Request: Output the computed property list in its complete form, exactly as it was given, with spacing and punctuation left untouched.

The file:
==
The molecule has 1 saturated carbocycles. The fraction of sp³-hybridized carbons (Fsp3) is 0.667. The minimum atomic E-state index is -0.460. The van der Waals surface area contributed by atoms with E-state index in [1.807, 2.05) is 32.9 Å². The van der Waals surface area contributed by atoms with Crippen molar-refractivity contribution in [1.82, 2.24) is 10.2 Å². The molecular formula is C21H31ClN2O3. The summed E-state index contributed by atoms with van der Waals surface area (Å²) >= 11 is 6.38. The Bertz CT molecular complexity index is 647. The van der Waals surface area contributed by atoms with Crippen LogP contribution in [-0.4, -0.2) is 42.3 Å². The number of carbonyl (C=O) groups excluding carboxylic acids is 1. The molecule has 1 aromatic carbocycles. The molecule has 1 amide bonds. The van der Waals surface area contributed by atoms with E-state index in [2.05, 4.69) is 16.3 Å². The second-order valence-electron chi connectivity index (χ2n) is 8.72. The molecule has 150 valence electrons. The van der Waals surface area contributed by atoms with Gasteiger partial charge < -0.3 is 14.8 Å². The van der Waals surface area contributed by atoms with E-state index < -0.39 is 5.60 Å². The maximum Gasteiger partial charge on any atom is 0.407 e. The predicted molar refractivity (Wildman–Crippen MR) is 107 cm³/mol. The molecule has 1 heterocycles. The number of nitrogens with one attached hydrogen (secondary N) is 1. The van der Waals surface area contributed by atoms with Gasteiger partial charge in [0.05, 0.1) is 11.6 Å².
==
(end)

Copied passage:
The molecule has 1 saturated carbocycles. The fraction of sp³-hybridized carbons (Fsp3) is 0.667. The minimum atomic E-state index is -0.460. The van der Waals surface area contributed by atoms with E-state index in [1.807, 2.05) is 32.9 Å². The van der Waals surface area contributed by atoms with Crippen molar-refractivity contribution in [1.82, 2.24) is 10.2 Å². The molecular formula is C21H31ClN2O3. The summed E-state index contributed by atoms with van der Waals surface area (Å²) >= 11 is 6.38. The Bertz CT molecular complexity index is 647. The van der Waals surface area contributed by atoms with Crippen LogP contribution in [-0.4, -0.2) is 42.3 Å². The number of carbonyl (C=O) groups excluding carboxylic acids is 1. The molecule has 1 aromatic carbocycles. The molecule has 1 amide bonds. The van der Waals surface area contributed by atoms with E-state index in [2.05, 4.69) is 16.3 Å². The second-order valence-electron chi connectivity index (χ2n) is 8.72. The molecule has 150 valence electrons. The van der Waals surface area contributed by atoms with Gasteiger partial charge < -0.3 is 14.8 Å². The van der Waals surface area contributed by atoms with E-state index < -0.39 is 5.60 Å². The maximum Gasteiger partial charge on any atom is 0.407 e. The predicted molar refractivity (Wildman–Crippen MR) is 107 cm³/mol. The molecule has 1 heterocycles. The number of nitrogens with one attached hydrogen (secondary N) is 1. The van der Waals surface area contributed by atoms with Gasteiger partial charge in [0.05, 0.1) is 11.6 Å².